Alongside their narratives of making personal connections between the Mennonite and Catholic traditions, we also asked Weldon, Ivan, and Gerald to describe how and why Bridgefolk came to be.
Weldon Nisly: Bridgefolk was initiated largely by people who came out of the Mennonite tradition and were drawn to Catholicism. A number of Catholics who were attracted to various aspects of the Mennonite tradition have also joined.
Gerald Schlabach: Bridgefolk began with a “bridging retreat” for 25 people in 1999 to explore Mennonite-Catholic connections that kept emerging and to share personal stories of convergence between the two traditions. Most of those present were people who came out of the Mennonite tradition but were drawn to Catholicism, especially because of its rich resources for the contemplative life and the liturgical/sacramental life. Of the Catholics who attended that retreat or have since become involved in Bridgefolk, many are attracted to the Mennonite tradition because of its strong commitment to peace.
Ivan Kauffman: Some also admire Mennonites’ strengths in lay participation and lay leadership, especially in the face of the dangers of clericalism in the Catholic Church. At first, Bridgefolk had a hard time attracting Catholic participants. That changed when Abbot John from Saint John’s Abbey became involved. When a group of us approached Abbot John in 2001 about becoming involved in Bridgefolk, I said, “Abbot, we have a big group of Mennonites who want to talk to Catholics, but we need Catholics who want to talk to Mennonites. These two communities need each other. If they don’t start learning from each other, Mennonites are going to starve from inadequate spirituality and liturgical traditions, and Catholics are going to become obese—taking in more than they are giving.” I’m not sure Abbot John had even heard of Mennonites before this time, and he certainly didn’t know that his family had originally been Mennonite. Whether or not my plea had an impact on him, Abbot John has become a leader in Bridgefolk and an advocate for Mennonite-Catholic dialogue.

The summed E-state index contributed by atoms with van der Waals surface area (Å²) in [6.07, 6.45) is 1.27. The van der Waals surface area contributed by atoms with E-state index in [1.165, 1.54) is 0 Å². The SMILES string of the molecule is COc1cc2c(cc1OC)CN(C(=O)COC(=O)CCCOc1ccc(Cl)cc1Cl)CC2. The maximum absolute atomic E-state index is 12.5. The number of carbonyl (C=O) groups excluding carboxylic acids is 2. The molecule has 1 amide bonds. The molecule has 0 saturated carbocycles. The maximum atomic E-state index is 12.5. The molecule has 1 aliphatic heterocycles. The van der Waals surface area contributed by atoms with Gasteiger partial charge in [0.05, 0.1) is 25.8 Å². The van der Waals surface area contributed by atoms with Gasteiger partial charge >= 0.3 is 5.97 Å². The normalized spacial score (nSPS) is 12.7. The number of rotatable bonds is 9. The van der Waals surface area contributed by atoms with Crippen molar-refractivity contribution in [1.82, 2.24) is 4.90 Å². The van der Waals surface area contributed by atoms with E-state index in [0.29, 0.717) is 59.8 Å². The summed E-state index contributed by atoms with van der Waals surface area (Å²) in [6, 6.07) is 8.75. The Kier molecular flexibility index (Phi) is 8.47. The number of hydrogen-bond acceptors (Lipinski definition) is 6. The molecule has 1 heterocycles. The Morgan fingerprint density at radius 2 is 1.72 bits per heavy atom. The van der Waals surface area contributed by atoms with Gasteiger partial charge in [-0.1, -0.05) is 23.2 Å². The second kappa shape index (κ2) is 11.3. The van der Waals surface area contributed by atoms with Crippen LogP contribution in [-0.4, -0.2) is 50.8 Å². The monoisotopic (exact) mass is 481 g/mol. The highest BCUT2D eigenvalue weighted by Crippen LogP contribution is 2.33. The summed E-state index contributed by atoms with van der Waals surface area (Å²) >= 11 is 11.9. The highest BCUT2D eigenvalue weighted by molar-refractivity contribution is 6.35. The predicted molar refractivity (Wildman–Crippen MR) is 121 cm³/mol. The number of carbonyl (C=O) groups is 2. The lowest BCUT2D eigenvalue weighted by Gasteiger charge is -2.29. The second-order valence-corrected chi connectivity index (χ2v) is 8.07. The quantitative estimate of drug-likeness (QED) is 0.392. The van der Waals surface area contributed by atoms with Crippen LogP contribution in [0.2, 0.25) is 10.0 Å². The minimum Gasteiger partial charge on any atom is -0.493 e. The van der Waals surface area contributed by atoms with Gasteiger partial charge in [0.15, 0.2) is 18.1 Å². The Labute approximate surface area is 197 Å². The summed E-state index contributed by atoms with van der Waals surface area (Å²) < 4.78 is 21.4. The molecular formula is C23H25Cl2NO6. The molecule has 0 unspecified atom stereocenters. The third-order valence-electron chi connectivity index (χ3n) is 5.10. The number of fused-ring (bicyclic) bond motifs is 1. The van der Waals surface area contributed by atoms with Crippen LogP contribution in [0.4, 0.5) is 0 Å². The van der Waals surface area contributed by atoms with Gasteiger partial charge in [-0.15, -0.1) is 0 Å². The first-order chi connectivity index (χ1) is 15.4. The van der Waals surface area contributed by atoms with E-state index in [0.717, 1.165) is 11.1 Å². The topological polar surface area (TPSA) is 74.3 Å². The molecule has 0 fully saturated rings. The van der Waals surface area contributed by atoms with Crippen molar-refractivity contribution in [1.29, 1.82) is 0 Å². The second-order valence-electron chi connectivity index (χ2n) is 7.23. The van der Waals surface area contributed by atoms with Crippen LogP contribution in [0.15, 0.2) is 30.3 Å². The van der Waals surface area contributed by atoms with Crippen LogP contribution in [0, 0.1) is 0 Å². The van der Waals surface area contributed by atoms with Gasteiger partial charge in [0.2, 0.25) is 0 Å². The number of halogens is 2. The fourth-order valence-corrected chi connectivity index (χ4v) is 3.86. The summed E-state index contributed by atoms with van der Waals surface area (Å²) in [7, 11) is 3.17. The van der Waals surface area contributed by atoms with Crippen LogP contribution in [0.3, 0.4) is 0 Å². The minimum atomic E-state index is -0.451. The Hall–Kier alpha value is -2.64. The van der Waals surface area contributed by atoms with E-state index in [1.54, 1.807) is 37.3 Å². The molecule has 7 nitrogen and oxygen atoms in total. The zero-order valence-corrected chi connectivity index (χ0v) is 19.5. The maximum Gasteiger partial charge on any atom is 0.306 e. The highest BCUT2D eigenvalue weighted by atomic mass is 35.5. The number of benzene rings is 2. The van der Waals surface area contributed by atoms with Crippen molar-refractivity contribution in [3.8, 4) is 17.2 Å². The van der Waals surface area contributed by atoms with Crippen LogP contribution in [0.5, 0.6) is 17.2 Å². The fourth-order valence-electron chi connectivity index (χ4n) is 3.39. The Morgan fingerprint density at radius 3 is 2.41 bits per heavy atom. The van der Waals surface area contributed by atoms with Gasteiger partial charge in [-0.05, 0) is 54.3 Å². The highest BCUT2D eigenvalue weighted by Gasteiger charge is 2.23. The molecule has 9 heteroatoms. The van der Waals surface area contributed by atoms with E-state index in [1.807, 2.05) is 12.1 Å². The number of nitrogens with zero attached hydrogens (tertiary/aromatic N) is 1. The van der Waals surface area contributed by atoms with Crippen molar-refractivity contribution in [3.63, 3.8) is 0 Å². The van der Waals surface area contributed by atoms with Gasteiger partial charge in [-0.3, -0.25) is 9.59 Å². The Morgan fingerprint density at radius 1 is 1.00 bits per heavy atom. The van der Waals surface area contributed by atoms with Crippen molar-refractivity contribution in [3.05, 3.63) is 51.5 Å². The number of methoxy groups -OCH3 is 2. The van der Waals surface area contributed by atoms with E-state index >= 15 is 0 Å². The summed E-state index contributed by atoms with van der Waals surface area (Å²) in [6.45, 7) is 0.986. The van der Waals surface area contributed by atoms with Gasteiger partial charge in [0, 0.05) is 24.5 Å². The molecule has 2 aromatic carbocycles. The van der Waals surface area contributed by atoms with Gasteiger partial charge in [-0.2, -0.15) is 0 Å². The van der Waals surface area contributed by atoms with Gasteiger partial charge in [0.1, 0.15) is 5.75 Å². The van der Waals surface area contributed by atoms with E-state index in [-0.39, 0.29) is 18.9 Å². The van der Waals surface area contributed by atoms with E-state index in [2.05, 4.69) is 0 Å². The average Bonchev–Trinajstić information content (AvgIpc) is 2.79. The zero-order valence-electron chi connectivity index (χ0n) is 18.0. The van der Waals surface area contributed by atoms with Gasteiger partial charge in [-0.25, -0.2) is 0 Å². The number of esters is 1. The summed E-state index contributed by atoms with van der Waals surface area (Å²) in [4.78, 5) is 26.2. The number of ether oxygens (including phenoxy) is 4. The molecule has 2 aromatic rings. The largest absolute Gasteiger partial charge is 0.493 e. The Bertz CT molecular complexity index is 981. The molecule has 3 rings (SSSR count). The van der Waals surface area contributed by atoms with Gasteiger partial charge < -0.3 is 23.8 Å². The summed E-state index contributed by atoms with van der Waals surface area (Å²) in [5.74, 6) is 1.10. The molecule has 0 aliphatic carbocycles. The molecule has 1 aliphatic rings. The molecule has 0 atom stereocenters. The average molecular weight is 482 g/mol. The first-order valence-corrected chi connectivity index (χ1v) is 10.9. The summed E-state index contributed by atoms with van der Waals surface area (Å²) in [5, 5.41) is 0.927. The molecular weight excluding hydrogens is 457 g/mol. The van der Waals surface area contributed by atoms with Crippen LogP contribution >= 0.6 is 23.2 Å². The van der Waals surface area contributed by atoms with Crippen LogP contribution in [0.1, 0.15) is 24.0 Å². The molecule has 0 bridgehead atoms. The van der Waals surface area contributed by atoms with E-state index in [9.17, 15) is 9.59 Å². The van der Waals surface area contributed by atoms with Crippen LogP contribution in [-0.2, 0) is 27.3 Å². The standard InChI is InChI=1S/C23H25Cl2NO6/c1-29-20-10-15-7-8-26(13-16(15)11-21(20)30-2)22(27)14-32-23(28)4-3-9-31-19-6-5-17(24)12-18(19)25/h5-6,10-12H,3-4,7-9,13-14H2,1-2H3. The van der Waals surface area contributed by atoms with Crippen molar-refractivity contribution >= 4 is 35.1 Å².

Weldon Nisly: Especially under the leadership of Margaret O’Gara, a Catholic theologian and ecumenist who was active in Bridgefolk until her untimely death, we came to see Bridgefolk as an exchange of gifts between members of the two traditions. We bring the blessings and gifts that we have received and offer them to one another. When these blessings are faithful and deep, they spill out for the benefit of others—even beyond the bounds of those who directly participate. I know Margaret was a long-time member of the Collegeville Institute’s Board of Directors. She would have loved to have been part of this conversation.
Ivan Kauffman: Mennonite-Catholic conversations don’t just affect Mennonites and Catholics. People outside of both of these worlds are saying, “If Mennonites and Catholics—located at the far ends of the spectrum of Christians—can find some way to recognize each other as Christians and even to learn from each other, surely everyone closer to the middle can find common ground as well.”
In the second part of the interview, Weldon, Gerald, and Ivan explore how the conversations between Mennonites and Catholics have enriched participants in both traditions, how Bridgefolk has navigated painful divisions, and how Bridgefolk functions in an era often labeled “post-denominational” and “post-ecumenical.”
Image credit: David Merrett, Reconciliation sculpture by Josefina de Vasconcellos, via Flickr Commons.